The Real Deal on Fly Fishing Reels
Opinions vary greatly on the type of reel, and certainly the expense, of the reel a fly fisherman needs. The needs of a fly reel are far different than a gear reel. In gear fishing, a good quality baitcaster is going to help you cast better…..it couldn’t be more opposite in fly fishing.
My rule of thumb is to match your reel with what it’s going to be catching….and the fight the fish is going to give which will determine the drag system you need.
If you’re going after panfish or native mountain trout, you’re very unlikely to play the fish on the reel. The reel in this case is really no more than a line carrier. If however, you’re going for bonefish, large trout, musky, bass and the like…..chances are you’re going to put the fish on the reel. Here the drag system matters.
There are two basic types of drag system, the click-pawl and the disc drag.
Click-Pawl Drag System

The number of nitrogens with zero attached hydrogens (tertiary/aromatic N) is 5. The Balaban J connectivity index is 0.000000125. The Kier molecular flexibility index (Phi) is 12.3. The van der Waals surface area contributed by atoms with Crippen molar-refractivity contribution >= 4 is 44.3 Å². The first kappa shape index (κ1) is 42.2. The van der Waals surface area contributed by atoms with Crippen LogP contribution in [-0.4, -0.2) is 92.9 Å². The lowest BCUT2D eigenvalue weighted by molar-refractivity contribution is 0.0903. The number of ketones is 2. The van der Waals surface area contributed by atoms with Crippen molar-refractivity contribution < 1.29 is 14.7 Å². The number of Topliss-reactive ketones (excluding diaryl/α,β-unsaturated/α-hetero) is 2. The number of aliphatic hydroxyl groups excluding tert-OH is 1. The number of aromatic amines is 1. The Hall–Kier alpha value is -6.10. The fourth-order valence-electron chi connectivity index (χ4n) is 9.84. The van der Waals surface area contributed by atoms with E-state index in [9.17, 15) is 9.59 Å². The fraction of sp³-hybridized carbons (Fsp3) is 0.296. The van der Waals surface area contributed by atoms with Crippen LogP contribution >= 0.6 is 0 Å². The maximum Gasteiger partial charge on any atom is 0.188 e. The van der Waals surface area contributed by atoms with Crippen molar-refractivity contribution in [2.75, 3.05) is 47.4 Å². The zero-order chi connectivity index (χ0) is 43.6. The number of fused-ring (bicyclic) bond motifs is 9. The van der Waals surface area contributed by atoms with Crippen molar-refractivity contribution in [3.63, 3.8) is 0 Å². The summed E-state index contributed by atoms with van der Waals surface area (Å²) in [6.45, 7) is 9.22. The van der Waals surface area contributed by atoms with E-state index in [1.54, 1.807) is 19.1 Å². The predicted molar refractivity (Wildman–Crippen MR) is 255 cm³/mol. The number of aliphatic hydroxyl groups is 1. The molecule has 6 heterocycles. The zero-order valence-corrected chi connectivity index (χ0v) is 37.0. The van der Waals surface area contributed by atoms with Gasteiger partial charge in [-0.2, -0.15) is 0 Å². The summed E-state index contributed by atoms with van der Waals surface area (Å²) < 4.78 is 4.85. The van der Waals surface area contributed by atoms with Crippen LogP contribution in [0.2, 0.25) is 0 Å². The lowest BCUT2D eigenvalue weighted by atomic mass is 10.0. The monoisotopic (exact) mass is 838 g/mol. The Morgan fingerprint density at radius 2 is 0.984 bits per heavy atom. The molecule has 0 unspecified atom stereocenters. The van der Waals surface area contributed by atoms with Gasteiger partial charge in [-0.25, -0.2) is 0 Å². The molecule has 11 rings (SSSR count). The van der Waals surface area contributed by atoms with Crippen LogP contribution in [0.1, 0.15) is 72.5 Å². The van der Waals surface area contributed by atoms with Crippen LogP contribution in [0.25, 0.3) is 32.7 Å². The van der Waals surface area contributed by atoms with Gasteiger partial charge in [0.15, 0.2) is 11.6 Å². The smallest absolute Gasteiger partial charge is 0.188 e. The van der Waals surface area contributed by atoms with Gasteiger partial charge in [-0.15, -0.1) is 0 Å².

The original drag (and still used widely today) is the click-pawl drag system. A gear in the back of the spool locks into triangularly shaped clickers held in place with tension on the inside of the reel frame. When the spool turns, the clickers keep the line from over running. There is also typically a tension knob. This allows you to adjust how much tension is placed on it when stripping out line to cast and in the rare case when you play a fish on it. These reels are inexpensive. It’s a good entry level reel and also most appropriate for mountain trout, panfish, and similar species.
Disc Drag Reels
Enter in the disc drag reels. Disc reels use a sequence of stacked washers affixed between plates with typically a carbon fiber inner. The disc drag system takes into account heat generation when a fish is tearing off drag and getting into your backing. It will also accommodate the torque of a quick hard run.
These reels are not cheap, and prices are highly dependent on the materials used and quality the machining of the components. The tighter the reel, as in the closer the machining tolerances, the more expensive it will be….and the more reliable. If you’re fishing salt or brackish water, go for the sealed bearings, it’s a must have. Even if you’re not, the sealed bearings are the way to go if you can afford it. These reels are for big game….stripers, tarpon, steelhead, salmon etc.
That’s the quick 411 my fishy friends…..until next time,
Tight Lines and Screaming Drags